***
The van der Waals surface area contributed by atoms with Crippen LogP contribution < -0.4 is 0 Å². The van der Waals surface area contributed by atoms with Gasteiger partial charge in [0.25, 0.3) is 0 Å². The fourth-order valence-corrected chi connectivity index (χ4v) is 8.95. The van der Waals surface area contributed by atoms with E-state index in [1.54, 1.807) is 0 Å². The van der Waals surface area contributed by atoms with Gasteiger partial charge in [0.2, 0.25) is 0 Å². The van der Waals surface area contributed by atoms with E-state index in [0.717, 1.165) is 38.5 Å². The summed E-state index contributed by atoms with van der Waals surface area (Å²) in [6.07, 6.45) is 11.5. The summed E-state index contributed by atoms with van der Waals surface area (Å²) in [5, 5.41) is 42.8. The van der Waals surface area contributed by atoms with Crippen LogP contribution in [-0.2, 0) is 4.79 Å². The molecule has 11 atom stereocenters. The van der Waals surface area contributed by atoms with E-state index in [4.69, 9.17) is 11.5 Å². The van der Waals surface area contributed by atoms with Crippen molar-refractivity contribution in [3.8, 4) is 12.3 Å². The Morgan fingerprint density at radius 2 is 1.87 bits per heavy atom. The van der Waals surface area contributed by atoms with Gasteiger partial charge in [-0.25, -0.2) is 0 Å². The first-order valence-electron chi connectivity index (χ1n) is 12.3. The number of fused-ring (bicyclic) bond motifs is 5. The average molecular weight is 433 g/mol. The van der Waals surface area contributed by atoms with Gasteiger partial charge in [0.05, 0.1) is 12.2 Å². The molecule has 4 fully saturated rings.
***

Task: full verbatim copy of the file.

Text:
The van der Waals surface area contributed by atoms with Crippen LogP contribution < -0.4 is 0 Å². The van der Waals surface area contributed by atoms with Gasteiger partial charge in [0.25, 0.3) is 0 Å². The fourth-order valence-corrected chi connectivity index (χ4v) is 8.95. The van der Waals surface area contributed by atoms with E-state index in [1.54, 1.807) is 0 Å². The van der Waals surface area contributed by atoms with Gasteiger partial charge in [0.2, 0.25) is 0 Å². The van der Waals surface area contributed by atoms with E-state index in [0.717, 1.165) is 38.5 Å². The summed E-state index contributed by atoms with van der Waals surface area (Å²) in [6.07, 6.45) is 11.5. The summed E-state index contributed by atoms with van der Waals surface area (Å²) in [5, 5.41) is 42.8. The van der Waals surface area contributed by atoms with Crippen LogP contribution in [-0.2, 0) is 4.79 Å². The molecule has 11 atom stereocenters. The van der Waals surface area contributed by atoms with E-state index in [4.69, 9.17) is 11.5 Å². The van der Waals surface area contributed by atoms with Crippen molar-refractivity contribution in [3.8, 4) is 12.3 Å². The Morgan fingerprint density at radius 2 is 1.87 bits per heavy atom. The van der Waals surface area contributed by atoms with Gasteiger partial charge in [-0.25, -0.2) is 0 Å². The first-order valence-electron chi connectivity index (χ1n) is 12.3. The number of fused-ring (bicyclic) bond motifs is 5. The average molecular weight is 433 g/mol. The van der Waals surface area contributed by atoms with Gasteiger partial charge in [0.05, 0.1) is 12.2 Å². The molecule has 4 fully saturated rings.